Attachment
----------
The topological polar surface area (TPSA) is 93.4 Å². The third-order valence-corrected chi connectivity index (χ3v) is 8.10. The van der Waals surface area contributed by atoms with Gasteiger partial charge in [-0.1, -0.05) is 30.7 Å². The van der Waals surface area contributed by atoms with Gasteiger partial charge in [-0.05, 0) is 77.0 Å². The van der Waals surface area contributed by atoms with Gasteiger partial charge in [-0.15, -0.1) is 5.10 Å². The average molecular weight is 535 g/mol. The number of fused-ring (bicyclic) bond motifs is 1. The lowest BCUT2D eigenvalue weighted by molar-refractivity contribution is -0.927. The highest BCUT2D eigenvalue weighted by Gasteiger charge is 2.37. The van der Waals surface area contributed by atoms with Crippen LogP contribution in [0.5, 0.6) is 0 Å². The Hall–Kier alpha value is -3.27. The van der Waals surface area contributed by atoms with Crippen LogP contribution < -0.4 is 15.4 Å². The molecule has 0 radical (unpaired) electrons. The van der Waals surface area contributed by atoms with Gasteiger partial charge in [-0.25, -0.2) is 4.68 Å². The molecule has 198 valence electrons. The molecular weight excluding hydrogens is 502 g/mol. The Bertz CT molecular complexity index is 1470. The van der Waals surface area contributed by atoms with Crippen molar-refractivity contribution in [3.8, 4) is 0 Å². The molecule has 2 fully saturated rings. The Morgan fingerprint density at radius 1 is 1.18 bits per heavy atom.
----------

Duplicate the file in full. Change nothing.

The topological polar surface area (TPSA) is 93.4 Å². The third-order valence-corrected chi connectivity index (χ3v) is 8.10. The van der Waals surface area contributed by atoms with Gasteiger partial charge in [-0.1, -0.05) is 30.7 Å². The van der Waals surface area contributed by atoms with Gasteiger partial charge in [-0.05, 0) is 77.0 Å². The van der Waals surface area contributed by atoms with Gasteiger partial charge in [-0.15, -0.1) is 5.10 Å². The average molecular weight is 535 g/mol. The number of fused-ring (bicyclic) bond motifs is 1. The lowest BCUT2D eigenvalue weighted by molar-refractivity contribution is -0.927. The highest BCUT2D eigenvalue weighted by Gasteiger charge is 2.37. The van der Waals surface area contributed by atoms with Crippen LogP contribution in [0.5, 0.6) is 0 Å². The Hall–Kier alpha value is -3.27. The van der Waals surface area contributed by atoms with Crippen LogP contribution < -0.4 is 15.4 Å². The molecule has 0 radical (unpaired) electrons. The van der Waals surface area contributed by atoms with Gasteiger partial charge in [-0.25, -0.2) is 4.68 Å². The molecule has 198 valence electrons. The molecular weight excluding hydrogens is 502 g/mol. The Bertz CT molecular complexity index is 1470. The van der Waals surface area contributed by atoms with Crippen molar-refractivity contribution in [3.8, 4) is 0 Å². The molecule has 2 fully saturated rings. The Morgan fingerprint density at radius 1 is 1.18 bits per heavy atom.